Hiking the Rocky Mountains in Canada offers a plethora of challenging, rewarding hikes and out-of-this-world views. Whether you travel to Banff National Park, Jasper National Park, Kootenay National Park or Yoho National Park — or set out a trail outside the national parks — you’ll find so much scenery, wildlife and adventure to reward your journey. Every year, millions of people travel to Banff — Canada’s first national park — to see Lake Moraine and Lake Louise and to experience everything else the park has to offer.
But sometimes the most challenging part of planning a hiking trip is figuring out where to go. What are the best hikes in the Canadian Rockies, and what do they have to offer? We’ve compiled the guide below to tell you just that.
Why Hike the Canadian Rockies?
For many people, hiking the Canadian Rockies is a once-or-twice-in-a-lifetime bucket-list adventure. Reasons to hike the Canadian Rockies are almost too numerous to list, but here are a few.
- Scenic beauty: Canadian Rocky Mountain trails offer breathtaking scenic beauty, one wonder after the next. From rugged mountain peaks to green, primordial forests, from pristine, turquoise alpine lakes to delicate, colorful wildflowers sprouting up in snow-splashed meadows, the Canadian Rockies offer splendors you won’t soon forget. Bring your camera to capture some of the incredible beauty you’ll discover in the wilds of the Canadian Rockies.
- Landmarks: Canadian Rocky Mountain hikes also take you past many incredibly photogenic landmarks. Mount Assiniboine in Banff, a Matterhorn-type mountain, is one of the most striking and most photographed peaks in the Canadian Rockies. Moraine Lake is also one of the most photographed spots in the Canadian Rockies, and its breathtaking and famous neighbor Lake Louise, also located in the Valley of the Ten Peaks in Banff National Park, is not to be missed. There’s also the ice field of Athabasca Glacier in Jasper National Park. These landmarks and many more will form part of an inspiring, unforgettable experience hiking in the Canadian Rockies.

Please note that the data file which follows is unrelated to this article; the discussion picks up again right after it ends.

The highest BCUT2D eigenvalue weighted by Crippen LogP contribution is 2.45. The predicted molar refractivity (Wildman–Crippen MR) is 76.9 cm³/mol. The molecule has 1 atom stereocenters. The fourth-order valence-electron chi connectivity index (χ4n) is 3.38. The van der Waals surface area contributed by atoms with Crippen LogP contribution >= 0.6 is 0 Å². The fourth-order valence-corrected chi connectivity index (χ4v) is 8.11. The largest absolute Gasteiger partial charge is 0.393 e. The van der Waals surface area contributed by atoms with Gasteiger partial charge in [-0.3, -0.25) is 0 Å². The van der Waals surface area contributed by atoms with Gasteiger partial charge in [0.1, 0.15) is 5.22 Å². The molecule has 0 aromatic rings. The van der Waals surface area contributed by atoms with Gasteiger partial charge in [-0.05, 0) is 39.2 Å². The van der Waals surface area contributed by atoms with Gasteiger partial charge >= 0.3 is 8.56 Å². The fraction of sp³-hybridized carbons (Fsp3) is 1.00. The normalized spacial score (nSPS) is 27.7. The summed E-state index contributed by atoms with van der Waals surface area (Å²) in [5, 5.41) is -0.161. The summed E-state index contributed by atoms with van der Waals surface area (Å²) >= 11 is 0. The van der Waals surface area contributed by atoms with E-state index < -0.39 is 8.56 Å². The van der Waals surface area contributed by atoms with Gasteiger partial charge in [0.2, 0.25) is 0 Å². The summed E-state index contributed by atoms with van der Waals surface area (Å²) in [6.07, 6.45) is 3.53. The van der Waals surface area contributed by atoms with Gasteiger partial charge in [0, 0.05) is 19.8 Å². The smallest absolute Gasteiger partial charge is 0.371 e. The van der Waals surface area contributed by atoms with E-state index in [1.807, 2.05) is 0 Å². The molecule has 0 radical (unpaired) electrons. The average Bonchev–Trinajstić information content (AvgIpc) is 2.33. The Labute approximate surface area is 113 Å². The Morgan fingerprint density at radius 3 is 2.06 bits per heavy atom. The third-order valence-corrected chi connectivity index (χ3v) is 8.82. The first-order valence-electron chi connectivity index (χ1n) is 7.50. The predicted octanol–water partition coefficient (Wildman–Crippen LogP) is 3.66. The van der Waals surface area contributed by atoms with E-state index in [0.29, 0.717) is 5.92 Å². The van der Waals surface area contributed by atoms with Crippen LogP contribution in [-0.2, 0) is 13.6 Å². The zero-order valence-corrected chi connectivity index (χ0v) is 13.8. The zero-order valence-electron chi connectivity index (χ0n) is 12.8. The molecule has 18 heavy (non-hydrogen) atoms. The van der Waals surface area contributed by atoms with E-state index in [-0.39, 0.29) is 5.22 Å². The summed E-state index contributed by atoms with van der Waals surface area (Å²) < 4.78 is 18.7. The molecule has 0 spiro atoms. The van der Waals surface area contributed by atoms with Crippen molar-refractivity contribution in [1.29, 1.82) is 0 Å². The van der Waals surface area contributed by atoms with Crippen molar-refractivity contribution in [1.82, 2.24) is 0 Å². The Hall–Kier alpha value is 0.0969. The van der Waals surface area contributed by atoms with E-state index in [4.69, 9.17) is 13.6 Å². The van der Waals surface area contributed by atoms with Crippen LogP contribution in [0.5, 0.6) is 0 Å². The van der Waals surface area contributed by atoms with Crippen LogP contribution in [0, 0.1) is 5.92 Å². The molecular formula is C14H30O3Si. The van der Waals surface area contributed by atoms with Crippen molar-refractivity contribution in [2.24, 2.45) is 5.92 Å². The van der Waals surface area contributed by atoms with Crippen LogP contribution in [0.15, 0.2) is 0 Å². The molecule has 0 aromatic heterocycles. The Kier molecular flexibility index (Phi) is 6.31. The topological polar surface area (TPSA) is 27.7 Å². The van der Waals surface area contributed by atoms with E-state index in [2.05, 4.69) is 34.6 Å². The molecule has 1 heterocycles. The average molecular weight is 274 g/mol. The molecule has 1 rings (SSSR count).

- Wildlife: The Canadian Rockies are home to many species of animals, including cougars, wolves, black and grizzly bears, lynxes, moose, elk, mountain goats, bighorn sheep, otters, marmots and many more. Even in wolf and grizzly country, traveling in large, noisy groups is extremely safe — and we always carry bear spray, just in case. Some of these creatures are elusive, but seeing an otter swimming in a mountain stream or watching a yearling black bear scamper in a distant meadow can make your hiking trip one you’ll never forget.
- Geology: The Rocky Mountains formed 65 to 35 million years ago in a geological event known as the Laramide Orogeny. During this period, the movements of the earth’s tectonic plates shoved sheets of limestone eastward over Mesozoic rocks, creating the stark Rocky Mountain Trench on the eastern side of the Northern and Canadian Rockies. This trench bears a topography carved by glaciers over time and is the reason the Rockies look so dramatic and majestic when viewed from the east. Geological activity in the Rockies has produced several different types of mountain peaks, from dogtooth to sawtooth to castellate to Matterhorn types, all beautiful and fascinating to see.
What to Expect
What can you expect when you set out to hike in the Canadian Rockies?